The lack of biomarkers for Parkinson’s has been a major challenge to developing better treatments. The “Parkinson’s Disease Biomarkers Program” (PDBP) at http://pdbp.ninds.nih.gov is being launched by NINDS which is part of NIH. PDBP supports research efforts to find new technologies and analysis tools to discover biomarkers, to identify and validate biomarkers in patients, and to share biomarker data and resources across the Parkinson’s community. A new online resource will support data sharing.
Biomarkers can include changes in body chemistry or physiology, in genes, how they are regulated, and even subtle changes in a person’s behavior. For example, certain antibodies in the blood can be biomarkers for different types of infection. The range of potential biomarkers for Parkinson’s is vast but there have been promising leads.
So far, nine research teams have been funded through the program. One research program with Dr. Dubois Bowman as Principle Investigator will be conducted at Emory University to develop statistical tools to determine the risk for Parkinson’s. The challenge will be to extract modality-specific and multimodal biomarkers for Parkinson’s from possibly hundreds of thousands of variables combined from multiple neuroimaging modalities, genetic, molecular, and clinical information.
The goal for this specific research study is to identify early risk factors from a massive patient database to include diagnostic information, medication history, and lab results. The researchers plan to use state-of-the-art statistical variable selection to quantify an individual’s risk score to determine their risk for Parkinson’s.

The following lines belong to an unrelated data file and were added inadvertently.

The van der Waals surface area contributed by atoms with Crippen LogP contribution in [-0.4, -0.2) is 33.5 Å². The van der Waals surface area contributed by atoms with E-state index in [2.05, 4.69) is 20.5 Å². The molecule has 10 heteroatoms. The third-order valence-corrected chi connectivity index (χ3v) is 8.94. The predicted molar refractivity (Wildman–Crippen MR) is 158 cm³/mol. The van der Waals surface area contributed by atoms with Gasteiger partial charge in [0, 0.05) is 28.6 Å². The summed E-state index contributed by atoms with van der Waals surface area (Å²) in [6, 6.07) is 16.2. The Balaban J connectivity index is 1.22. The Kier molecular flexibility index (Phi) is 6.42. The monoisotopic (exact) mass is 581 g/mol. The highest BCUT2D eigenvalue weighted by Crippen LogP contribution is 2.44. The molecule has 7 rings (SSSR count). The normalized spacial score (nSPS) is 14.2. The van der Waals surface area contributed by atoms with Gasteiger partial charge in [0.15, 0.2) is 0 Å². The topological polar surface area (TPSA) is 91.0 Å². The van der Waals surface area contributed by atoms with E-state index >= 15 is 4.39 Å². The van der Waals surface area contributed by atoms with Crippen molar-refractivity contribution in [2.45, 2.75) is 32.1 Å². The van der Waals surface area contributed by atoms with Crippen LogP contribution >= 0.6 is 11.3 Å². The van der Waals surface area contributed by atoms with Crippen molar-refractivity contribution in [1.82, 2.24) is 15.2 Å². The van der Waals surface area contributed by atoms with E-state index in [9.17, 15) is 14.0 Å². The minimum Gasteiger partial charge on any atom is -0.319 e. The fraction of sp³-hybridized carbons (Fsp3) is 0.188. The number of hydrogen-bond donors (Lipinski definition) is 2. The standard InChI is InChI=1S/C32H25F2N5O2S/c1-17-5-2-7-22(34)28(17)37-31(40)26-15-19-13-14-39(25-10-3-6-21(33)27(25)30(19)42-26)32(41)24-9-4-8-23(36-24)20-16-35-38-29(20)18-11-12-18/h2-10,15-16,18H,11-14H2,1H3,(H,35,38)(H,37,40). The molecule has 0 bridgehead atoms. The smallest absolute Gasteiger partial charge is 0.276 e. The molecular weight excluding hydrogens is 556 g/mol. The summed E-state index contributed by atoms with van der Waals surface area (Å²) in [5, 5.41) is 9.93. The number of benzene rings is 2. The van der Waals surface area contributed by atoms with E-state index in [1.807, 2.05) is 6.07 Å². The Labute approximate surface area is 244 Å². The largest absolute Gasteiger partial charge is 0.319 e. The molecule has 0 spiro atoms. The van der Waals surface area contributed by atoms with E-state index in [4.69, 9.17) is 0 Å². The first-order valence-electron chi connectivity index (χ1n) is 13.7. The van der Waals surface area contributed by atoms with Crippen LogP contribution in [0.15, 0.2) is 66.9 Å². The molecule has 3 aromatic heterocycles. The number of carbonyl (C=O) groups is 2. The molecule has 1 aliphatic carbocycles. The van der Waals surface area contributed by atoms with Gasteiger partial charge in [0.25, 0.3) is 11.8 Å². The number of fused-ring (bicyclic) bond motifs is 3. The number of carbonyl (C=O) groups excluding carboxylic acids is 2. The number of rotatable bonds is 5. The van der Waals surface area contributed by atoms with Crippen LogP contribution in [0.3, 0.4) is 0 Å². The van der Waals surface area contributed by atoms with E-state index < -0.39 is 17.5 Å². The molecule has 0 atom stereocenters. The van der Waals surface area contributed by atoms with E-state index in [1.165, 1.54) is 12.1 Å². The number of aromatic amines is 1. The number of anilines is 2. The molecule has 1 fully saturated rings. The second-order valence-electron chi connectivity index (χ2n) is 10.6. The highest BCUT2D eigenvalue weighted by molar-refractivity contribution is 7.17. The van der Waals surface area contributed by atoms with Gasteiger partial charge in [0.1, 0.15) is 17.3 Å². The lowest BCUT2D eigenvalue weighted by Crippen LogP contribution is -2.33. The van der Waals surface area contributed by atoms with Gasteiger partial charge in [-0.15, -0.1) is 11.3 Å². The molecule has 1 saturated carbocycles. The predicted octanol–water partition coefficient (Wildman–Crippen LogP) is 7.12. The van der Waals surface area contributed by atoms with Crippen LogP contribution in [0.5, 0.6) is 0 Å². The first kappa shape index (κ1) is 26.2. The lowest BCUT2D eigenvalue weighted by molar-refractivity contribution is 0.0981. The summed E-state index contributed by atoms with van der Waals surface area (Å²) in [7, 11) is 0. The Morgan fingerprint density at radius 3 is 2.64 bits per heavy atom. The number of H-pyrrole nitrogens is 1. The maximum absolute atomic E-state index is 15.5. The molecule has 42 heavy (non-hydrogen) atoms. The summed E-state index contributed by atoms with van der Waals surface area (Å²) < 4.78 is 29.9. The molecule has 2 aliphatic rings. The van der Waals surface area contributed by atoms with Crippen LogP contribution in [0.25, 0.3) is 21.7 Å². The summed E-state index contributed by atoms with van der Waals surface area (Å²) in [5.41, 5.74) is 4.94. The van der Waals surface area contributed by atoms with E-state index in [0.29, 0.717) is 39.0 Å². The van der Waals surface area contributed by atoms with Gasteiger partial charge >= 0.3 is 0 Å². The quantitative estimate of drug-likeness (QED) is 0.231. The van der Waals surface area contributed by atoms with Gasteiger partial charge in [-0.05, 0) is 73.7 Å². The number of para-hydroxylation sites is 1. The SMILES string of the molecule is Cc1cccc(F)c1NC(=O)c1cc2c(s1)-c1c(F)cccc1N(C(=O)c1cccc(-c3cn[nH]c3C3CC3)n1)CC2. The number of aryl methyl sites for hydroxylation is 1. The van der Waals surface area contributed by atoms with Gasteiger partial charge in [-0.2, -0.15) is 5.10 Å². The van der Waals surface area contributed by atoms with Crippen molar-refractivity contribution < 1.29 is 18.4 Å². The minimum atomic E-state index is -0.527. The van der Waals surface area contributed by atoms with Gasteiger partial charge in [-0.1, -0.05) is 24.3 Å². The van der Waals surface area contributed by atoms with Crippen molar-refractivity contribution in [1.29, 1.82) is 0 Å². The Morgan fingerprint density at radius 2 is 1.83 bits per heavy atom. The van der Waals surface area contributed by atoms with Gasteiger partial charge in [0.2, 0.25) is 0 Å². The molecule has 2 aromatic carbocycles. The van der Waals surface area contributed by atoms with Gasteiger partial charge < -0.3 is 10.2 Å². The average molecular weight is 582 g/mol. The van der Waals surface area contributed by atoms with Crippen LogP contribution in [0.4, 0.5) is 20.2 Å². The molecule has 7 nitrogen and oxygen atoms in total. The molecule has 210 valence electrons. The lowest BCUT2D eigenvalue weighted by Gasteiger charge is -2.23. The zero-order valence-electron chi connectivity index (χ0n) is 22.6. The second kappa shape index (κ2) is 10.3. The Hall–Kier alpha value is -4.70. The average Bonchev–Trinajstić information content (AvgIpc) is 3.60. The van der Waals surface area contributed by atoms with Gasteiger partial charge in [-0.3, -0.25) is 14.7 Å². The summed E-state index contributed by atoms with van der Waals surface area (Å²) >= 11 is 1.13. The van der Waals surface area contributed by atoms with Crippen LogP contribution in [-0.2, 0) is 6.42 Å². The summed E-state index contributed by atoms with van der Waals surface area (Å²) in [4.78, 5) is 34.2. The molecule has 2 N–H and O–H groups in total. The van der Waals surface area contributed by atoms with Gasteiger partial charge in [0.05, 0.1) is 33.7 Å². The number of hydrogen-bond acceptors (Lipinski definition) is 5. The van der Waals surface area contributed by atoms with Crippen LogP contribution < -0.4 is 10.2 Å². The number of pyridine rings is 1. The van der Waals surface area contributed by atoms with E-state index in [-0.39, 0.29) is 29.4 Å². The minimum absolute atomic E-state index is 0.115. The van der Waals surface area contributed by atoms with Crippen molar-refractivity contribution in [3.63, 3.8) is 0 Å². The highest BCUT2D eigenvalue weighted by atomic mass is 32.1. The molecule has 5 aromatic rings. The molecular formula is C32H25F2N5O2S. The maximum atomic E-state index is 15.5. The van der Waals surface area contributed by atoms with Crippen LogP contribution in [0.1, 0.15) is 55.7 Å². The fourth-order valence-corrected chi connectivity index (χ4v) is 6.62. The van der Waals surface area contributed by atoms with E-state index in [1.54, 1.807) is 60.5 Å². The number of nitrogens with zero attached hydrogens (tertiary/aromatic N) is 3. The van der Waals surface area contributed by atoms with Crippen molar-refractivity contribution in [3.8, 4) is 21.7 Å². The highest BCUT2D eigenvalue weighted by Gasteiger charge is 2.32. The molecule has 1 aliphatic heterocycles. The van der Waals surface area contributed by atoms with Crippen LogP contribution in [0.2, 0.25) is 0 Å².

The researchers will use the tools developed to analyze data from subjects in the Kaiser-Permanente database and from the Emory University Morris K. Udall Center of Excellence in Parkinson’s disease. They will also use the tools to examine data collected via the PDBP.
In the private sector, Great Lakes Neuro Technologies (GLNT) with SBIR funding of $283,828 from NINDS, is launching a study to determine the feasibility of using intelligent algorithms to assist with programming deep brain stimulation settings for Parkinson’s disease.
Deep Brain Stimulation (DBS) represents a growing therapy for movement disorders such as Parkinson’s disease. DBS involves implanting an electrode in a specific area of the brain, and then adjusting stimulation settings to a level that alleviates Parkinson’s symptoms without causing side effects.
While the therapy has been shown to be effective for treating Parkinson’s motor symptoms, there is a great disparity in outcomes among implanted patients due to varied postoperative management particularly concerning DBS programming optimization.
The technology will be developed at GLNT at www.glneurotech.com and the clinical feasibility study will be completed at the University of Alabama at Birmingham.